Iran launched a major offensive last week against rebel Kurdish bases in Iraq in which eight of its own elite Revolutionary Guards were killed. The separatist Party of Free Life of Kurdistan, or PJAK, said it had lost two fighters.

"The International Committee of the Red Cross has provided humanitarian assistance to over 800 internally displaced people in northern Iraq, all of whom have been driven from their homes by the recent shelling in the mountains of Qandil," along the border, the ICRC said in a statement.

"Having left behind all their belongings, the majority of these people are now living under makeshift shelters, tents, or sharing crowded houses with relatives and friends, while a few families could afford renting very basic accommodation," it said.

Meanwhile, the Geneva-based International Organization for Migration said Sunday it was involved in relief efforts in the area, providing basic needs such as beds, plastic furniture and water purification kits.

"Ongoing fighting between Iranian military forces and Iraqi Kurdish separatists has led to the displacement of hundreds of families," the IOM's Iraq mission said.

"The families had been forced to abandon their homes and move to a camp several miles (kilometers) away after numerous artillery strikes on the village. One villager was reported wounded by the strikes, which damaged several homes and the local school," it said in a statement.

PJAK rebels operate out of bases in Iraq's autonomous Kurdish region, and have been involved in deadly clashes with Iranian troops for many years.

The regional government in Iraqi Kurdistan has demanded Iran respect the border after a Revolutionary Guards commander said Iranian forces had taken "full control" of three PJAK camps inside Iraq.

In Tehran, the commander of the Guards' ground forces, Brigadier General Mohammad Pakpour, demanded Baghdad and the Kurdish regional authorities prevent the rebels from attacking Iran from Iraqi territory.

Iranian forces have repeatedly shelled border districts of Iraq's Kurdish region, targeting PJAK bases.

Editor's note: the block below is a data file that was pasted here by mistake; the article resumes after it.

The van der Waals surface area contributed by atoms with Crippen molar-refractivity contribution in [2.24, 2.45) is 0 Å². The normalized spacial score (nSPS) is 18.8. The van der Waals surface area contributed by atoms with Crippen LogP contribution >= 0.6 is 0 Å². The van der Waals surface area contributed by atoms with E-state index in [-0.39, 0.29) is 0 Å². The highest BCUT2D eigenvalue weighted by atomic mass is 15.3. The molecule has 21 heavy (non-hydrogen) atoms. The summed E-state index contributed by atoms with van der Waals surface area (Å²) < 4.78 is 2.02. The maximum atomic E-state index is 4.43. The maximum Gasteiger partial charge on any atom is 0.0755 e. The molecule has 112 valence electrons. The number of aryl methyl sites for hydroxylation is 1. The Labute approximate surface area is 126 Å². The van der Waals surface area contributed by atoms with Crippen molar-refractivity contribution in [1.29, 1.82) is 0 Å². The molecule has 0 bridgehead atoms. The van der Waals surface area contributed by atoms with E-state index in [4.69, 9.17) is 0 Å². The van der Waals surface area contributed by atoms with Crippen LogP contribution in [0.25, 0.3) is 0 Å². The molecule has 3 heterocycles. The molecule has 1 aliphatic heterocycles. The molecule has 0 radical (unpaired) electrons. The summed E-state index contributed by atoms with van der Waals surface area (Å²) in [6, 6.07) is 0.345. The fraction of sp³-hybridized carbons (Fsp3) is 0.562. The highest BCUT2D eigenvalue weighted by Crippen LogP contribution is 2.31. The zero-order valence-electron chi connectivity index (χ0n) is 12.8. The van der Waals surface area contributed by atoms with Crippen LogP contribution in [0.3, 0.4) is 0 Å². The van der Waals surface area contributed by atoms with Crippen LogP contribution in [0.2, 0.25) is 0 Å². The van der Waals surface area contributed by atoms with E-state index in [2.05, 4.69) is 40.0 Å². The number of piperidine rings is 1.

Lebanon’s Tourism Minister Fadi Abboud said Thursday that the country has lost most of its tourists this year due to the unrest in Syria.

He told Radio Free Lebanon that Lebanon has lost most of its tourists due to the unrest in Syria.

Speaking to Radio Free Lebanon, he said that Lebanon lost tens of thousands of tourists from neighboring countries because of restrictions on land travel through Syria , while Western tourists (who only account for less than 10 percent of arrivals) increased by around 12 percent.

The tourism minister said a committee would look for ways to improve services for tourists.

On June 17, the ministry announced that visitors from the Gulf Cooperation Council would no longer require entry visas.

Last year, Lebanon hosted approximately one million visitors, surpassing its pre-war record from 1974. This year has seen a sharp drop in foreign arrivals, with onset of popular uprisings across the Middle East and North Africa.

A reduction in Middle East Airlines fares would encourage tourism in Lebanon, Abboud said.

Speaking at a lunch in Faraya held in honor of a CNN delegation visiting Lebanon, Abboud said the Cabinet is working to promote Lebanon’s tourism, adding that a reduction in MEA ticket prices would be one way of doing so, according to the NNA.

Abboud told the group, which included Interior Minister Marwan Charbel, that an upcoming Cabinet session would be dedicated to boosting tourism.

According to the NNA, CNN reporter Richard Quest, who is currently in the country to produce a report on Beirut, said during the dinner that Lebanon was one of the world's top tourist attractions.